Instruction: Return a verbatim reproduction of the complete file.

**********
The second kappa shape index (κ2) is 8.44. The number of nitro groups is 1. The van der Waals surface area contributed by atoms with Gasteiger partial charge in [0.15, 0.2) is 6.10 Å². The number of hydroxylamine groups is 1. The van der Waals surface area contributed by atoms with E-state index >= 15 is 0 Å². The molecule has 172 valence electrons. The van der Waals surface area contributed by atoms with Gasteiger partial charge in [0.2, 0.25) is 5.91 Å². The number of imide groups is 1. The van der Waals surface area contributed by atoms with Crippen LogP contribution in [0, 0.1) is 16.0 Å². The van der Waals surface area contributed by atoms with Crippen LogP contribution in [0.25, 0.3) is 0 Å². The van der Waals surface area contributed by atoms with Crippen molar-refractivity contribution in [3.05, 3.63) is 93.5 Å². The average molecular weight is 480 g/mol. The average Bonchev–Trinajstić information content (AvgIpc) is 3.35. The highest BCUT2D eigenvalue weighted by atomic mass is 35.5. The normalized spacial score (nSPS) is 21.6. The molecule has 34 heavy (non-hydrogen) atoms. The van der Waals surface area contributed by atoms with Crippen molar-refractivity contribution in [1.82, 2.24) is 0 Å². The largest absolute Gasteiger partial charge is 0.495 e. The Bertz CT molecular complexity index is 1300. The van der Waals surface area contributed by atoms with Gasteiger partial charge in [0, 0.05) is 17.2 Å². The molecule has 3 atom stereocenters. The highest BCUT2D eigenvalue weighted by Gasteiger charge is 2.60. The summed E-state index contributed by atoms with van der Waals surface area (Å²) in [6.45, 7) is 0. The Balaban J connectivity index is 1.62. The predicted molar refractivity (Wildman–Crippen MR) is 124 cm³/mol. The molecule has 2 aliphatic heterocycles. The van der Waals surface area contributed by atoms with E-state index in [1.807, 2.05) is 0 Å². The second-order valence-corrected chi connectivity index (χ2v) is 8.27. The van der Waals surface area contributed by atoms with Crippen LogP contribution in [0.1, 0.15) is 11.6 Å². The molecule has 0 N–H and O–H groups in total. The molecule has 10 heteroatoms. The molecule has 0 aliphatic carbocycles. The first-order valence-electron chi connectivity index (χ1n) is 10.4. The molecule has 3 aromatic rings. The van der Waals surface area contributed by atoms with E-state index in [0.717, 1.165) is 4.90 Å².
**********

The second kappa shape index (κ2) is 8.44. The number of nitro groups is 1. The van der Waals surface area contributed by atoms with Gasteiger partial charge in [0.15, 0.2) is 6.10 Å². The number of hydroxylamine groups is 1. The van der Waals surface area contributed by atoms with E-state index >= 15 is 0 Å². The molecule has 172 valence electrons. The van der Waals surface area contributed by atoms with Gasteiger partial charge in [0.2, 0.25) is 5.91 Å². The number of imide groups is 1. The van der Waals surface area contributed by atoms with Crippen LogP contribution in [0, 0.1) is 16.0 Å². The van der Waals surface area contributed by atoms with Crippen LogP contribution in [0.25, 0.3) is 0 Å². The van der Waals surface area contributed by atoms with Crippen molar-refractivity contribution in [3.05, 3.63) is 93.5 Å². The average molecular weight is 480 g/mol. The average Bonchev–Trinajstić information content (AvgIpc) is 3.35. The highest BCUT2D eigenvalue weighted by atomic mass is 35.5. The normalized spacial score (nSPS) is 21.6. The molecule has 34 heavy (non-hydrogen) atoms. The van der Waals surface area contributed by atoms with Crippen molar-refractivity contribution in [1.82, 2.24) is 0 Å². The largest absolute Gasteiger partial charge is 0.495 e. The Bertz CT molecular complexity index is 1300. The van der Waals surface area contributed by atoms with Gasteiger partial charge in [0, 0.05) is 17.2 Å². The molecule has 3 atom stereocenters. The highest BCUT2D eigenvalue weighted by Gasteiger charge is 2.60. The summed E-state index contributed by atoms with van der Waals surface area (Å²) in [6.45, 7) is 0. The Balaban J connectivity index is 1.62. The predicted molar refractivity (Wildman–Crippen MR) is 124 cm³/mol. The molecule has 2 aliphatic heterocycles. The van der Waals surface area contributed by atoms with E-state index in [1.807, 2.05) is 0 Å². The second-order valence-corrected chi connectivity index (χ2v) is 8.27. The van der Waals surface area contributed by atoms with Crippen LogP contribution in [0.1, 0.15) is 11.6 Å². The molecule has 0 N–H and O–H groups in total. The molecule has 10 heteroatoms. The molecule has 0 aliphatic carbocycles. The first-order valence-electron chi connectivity index (χ1n) is 10.4. The molecule has 3 aromatic rings. The van der Waals surface area contributed by atoms with E-state index in [0.717, 1.165) is 4.90 Å².